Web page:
When you vote tomorrow and fill in that oval for Mitt Romney or Barack Obama, you won’t really be voting for the president.
More than 3 million Minnesotans are expected to vote in Tuesday’s election. Minnesota is proud to lead the nation in voter turnout.
Minnesota has historically been a place a Democratic presidential nominee could count on. Through presidential landslides and squeakers, the party’s nominee has won the state in every presidential election since 1976.
An unplanned trip to the hospital in Minnesota won’t leave you without an opportunity to cast a ballot in Tuesday’s pivotal election.
It’s a question often heard in the days before the election. Secretary of State Mark Ritchie hears it every season. Between registration, absentee ballots and changing districts, voters don’t know where to go or who to vote for.
Now, the question is: Is the country better off than it was four years ago? Anyone – including you – can answer that question.
Now, this early voting trend that is sweeping the country is getting as ridiculous as being gifted for Christmas or one’s birthday 35 days in advance. There is much “shifty” benefit for the Democrats since they’re pushing for it.
Minnesota voters will decide on Election Day whether to make all voters show photo IDs in future elections — a decision that could have far-reaching implications in a state known for robust turnout.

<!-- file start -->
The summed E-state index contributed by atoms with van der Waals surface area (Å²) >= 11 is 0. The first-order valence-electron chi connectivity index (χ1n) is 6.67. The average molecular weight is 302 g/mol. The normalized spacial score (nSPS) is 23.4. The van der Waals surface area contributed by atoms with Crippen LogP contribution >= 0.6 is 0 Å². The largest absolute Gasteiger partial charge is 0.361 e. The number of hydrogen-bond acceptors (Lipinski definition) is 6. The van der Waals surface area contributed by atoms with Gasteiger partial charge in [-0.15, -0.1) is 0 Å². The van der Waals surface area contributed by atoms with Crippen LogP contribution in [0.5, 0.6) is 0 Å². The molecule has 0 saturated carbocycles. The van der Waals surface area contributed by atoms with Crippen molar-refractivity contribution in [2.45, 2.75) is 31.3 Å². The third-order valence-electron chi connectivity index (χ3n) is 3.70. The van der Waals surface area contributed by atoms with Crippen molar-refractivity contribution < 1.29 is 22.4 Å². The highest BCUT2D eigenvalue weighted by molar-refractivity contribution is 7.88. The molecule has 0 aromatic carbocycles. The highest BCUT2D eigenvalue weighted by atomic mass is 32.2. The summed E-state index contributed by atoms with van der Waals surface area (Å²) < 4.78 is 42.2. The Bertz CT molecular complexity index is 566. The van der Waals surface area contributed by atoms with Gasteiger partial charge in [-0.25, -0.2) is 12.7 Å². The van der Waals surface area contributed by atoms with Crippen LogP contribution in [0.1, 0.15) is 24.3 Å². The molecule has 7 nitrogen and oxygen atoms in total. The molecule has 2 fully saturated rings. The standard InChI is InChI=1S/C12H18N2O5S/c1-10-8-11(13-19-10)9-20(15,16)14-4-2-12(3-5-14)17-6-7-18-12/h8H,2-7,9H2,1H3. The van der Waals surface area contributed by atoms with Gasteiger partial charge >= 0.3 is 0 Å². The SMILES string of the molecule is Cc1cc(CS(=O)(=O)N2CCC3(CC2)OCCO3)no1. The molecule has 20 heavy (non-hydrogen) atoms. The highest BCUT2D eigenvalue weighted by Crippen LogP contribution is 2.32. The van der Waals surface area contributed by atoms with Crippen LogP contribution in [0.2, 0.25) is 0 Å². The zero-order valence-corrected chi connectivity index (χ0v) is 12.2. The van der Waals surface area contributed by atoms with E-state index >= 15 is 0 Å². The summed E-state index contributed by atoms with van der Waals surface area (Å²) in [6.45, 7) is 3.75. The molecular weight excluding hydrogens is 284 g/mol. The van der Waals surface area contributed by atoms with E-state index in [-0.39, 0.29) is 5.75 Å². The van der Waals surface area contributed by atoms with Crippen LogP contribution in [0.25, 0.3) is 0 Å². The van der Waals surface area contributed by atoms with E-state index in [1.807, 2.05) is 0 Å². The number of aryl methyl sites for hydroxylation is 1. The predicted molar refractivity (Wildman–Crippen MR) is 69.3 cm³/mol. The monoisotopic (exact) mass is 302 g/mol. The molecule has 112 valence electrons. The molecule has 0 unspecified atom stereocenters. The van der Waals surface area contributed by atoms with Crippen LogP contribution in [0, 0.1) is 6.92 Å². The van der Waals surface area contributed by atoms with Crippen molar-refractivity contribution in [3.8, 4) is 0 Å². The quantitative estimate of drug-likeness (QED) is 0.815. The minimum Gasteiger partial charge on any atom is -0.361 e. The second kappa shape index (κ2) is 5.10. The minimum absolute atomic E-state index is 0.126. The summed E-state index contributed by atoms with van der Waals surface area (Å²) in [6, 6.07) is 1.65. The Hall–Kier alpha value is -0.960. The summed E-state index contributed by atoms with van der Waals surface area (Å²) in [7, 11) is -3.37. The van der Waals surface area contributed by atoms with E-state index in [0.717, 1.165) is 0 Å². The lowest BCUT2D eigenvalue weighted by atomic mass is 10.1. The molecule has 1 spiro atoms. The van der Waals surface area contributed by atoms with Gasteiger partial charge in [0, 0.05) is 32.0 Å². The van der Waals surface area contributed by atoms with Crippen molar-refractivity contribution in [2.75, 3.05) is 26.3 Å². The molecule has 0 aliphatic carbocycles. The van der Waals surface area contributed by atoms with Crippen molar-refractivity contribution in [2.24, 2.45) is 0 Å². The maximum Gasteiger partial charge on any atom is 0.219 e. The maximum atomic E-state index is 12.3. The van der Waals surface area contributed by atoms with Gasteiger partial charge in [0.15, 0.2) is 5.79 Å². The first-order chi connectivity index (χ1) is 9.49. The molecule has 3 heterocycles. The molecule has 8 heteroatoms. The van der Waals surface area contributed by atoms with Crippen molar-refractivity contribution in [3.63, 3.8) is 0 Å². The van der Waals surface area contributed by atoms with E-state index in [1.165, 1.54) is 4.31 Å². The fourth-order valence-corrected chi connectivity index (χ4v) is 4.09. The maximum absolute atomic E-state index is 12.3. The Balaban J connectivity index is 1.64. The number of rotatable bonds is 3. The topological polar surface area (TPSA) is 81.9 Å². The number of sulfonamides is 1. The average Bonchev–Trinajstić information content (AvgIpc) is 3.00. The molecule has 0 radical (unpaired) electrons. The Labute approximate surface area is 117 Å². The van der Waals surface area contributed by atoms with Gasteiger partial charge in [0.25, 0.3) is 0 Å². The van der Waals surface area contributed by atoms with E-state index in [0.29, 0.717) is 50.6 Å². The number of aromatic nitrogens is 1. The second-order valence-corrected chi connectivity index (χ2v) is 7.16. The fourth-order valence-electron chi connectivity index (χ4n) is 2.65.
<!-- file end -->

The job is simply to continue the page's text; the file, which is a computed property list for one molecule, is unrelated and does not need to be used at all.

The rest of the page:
Of the over 140,000 of Minnesota voters who have requested absentee ballots, 70,899 have already been returned by the voter and accepted, Secretary of State Mark Ritchie announced Thursday.
Here in Minnesota, star athletes have weighed in on the marriage amendment. Lynx star Seimone Augustus has joined Vikings punter Chris Kluwe in opposition to the amendment, while former Viking Matt Birk supports it.
Public opinion polls this week are showing the campaigns for two constitutional amendments are getting very close.
Secretary of State Mark Ritchie announced Friday that of the more than 77,000 Minnesotans who requested absentee ballots, over 21,000 ballots have already been returned and accepted.
Only 9 percent of eligible voters participated in Minnesota’s primary. Secretary of State Mark Ritchie reported the figure Wednesday.
Republican Pennsylvania State Representative Mike Turzai gives away true intent of Republicans’ new voter ID laws.